'We Talked about the Good Times'
Dyhouse, Tim, VFW Magazine
A Vietnam vet and three Iraq War veterans enjoyed the pleasures of an all-expenses paid trip to hunt antelope on the wide-open plains of southeastern Montana last October.
Each year for more than a quarter century, VFW has helped sponsor this special trip for severely wounded vets. For the last several years, the outing has included younger veterans from the ongoing wars. It is VFW's modest "thank you" for their extreme physical sacrifices they endured while serving the nation.
'We All Lost Legs'
Tony Bullene remembers the explosion four years ago in Ramadi, Iraq, that took both his legs and killed a Marine. But he says he can only recall "little bits" of the events that followed.
Bullene, a Me member of VFW Post 750 in Watertown, S.D., was riding in a convoy on Dec. 7, 2005, through war-ravaged Ramadi when a seven-ton truck behind his vehicle was hit by an improvised explosive device (IED). Members of his unit - Lima Co., 3rd Battalion, 7th Marines - immediately called for help and dismounted to render aid. As they tended to the wounded, a second IED exploded.
"It blew up on the other side of the disabled vehicle," Bullene said. "That truck took most of the blast and probably saved my Ufe. But some of the shrapnel went flying under the truck and hit five of us. We all lost legs."
What Bullene, a former Navy corpsman, accomplished immediately after the blast as he lay sprawled beside the road while critically wounded is a testament to his selflessness and extraordinary sense of duty.
"Somebody told me later that I was handing out medical supplies and morphine," he said. "But I don't remember that."
In Montana, Bullene heard similar stories.
"We shared how we got hurt," said the 23-year-old. "And we talked about the good times we had. Herb [Tipton, Vietnam vet] also gave me some advice on how to adapt my shower and bathroom to make them wheelchair-accessible."
Bullene, who recently earned an associate's degree in financial services from Lake Area Technical Institute in Watertown, reports that he shot an antelope on the hunt's first morning.
"I liked how our guide got us in position," he said. "We didn't shoot out of a truck. I got out and low-crawled on my elbows and stomach. I liked that we didn't sit in a blind all day."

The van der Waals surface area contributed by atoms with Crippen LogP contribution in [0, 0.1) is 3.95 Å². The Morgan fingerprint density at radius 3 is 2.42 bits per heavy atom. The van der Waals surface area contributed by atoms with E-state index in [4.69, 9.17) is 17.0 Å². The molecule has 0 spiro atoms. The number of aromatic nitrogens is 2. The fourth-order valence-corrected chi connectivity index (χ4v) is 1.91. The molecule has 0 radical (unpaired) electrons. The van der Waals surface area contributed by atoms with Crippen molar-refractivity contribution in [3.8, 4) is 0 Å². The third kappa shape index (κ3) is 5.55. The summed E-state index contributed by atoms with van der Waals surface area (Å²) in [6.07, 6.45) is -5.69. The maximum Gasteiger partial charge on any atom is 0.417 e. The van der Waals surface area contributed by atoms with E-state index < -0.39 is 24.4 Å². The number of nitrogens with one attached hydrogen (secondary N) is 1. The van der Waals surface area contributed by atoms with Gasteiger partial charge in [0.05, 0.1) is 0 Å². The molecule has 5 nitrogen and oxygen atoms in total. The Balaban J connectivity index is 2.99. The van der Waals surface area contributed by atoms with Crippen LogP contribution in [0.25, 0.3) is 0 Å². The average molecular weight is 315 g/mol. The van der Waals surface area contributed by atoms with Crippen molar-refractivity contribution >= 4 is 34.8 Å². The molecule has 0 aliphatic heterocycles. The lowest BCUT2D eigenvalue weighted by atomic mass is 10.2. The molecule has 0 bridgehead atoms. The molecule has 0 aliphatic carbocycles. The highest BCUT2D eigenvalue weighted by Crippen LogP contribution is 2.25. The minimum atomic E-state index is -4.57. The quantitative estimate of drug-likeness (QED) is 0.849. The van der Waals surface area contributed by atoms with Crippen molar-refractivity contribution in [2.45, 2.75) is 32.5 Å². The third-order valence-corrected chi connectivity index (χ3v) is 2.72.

Bullene says he has no regrets about his service in Iraq.
"I wanted to be with the Marines because they get to do the fun stuff," he said.
Trapped in the Turret
Mike Owens, a journalism student from San Antonio, also served with the Marines in Iraq. On his second tour with Marine Service Support Group 13 (he also served in Basra in 2003) Owens was near al Asad, Iraq, toward the end of a three-day convoy out of Kuwait.
Owens, manning a .50-caliber machine gun in the turret of a seven-ton truck, says his vehicle was speeding along at some 60 mph.
"We were going fast because it was the most dangerous part of the trip," the 26-year-old said. "Our driver had to swerve to avoid an old IED hole in the road."
Trapped in the turret above the truck's cab, Owens was helpless as the vehicle tipped over. His injuries were severe (his right arm was eventually amputated above the elbow) but could have been worse. The truck's "A" driver, riding "shotgun" in the cab, was killed in the wreck.
Owens' recovery Odyssey eventually took him to Brooke Army Medical Center in San Antonio. He says hospital stories were a common topic among the hunters in Montana.
"In the military, you have a bond with those you serve with," he said. "In Montana, we all immediately bonded because of the common experiences. Pretty soon, we were razzing each other and shared stories about VA."
Owens said the "awesome" hunting trip was his first to Montana.
"Russ and Carol Greenwood (hosts of the trip and owners of Doonan Gulch Outfitters) are great people," he said. "I'd like to thank them and VFW for this opportunity. …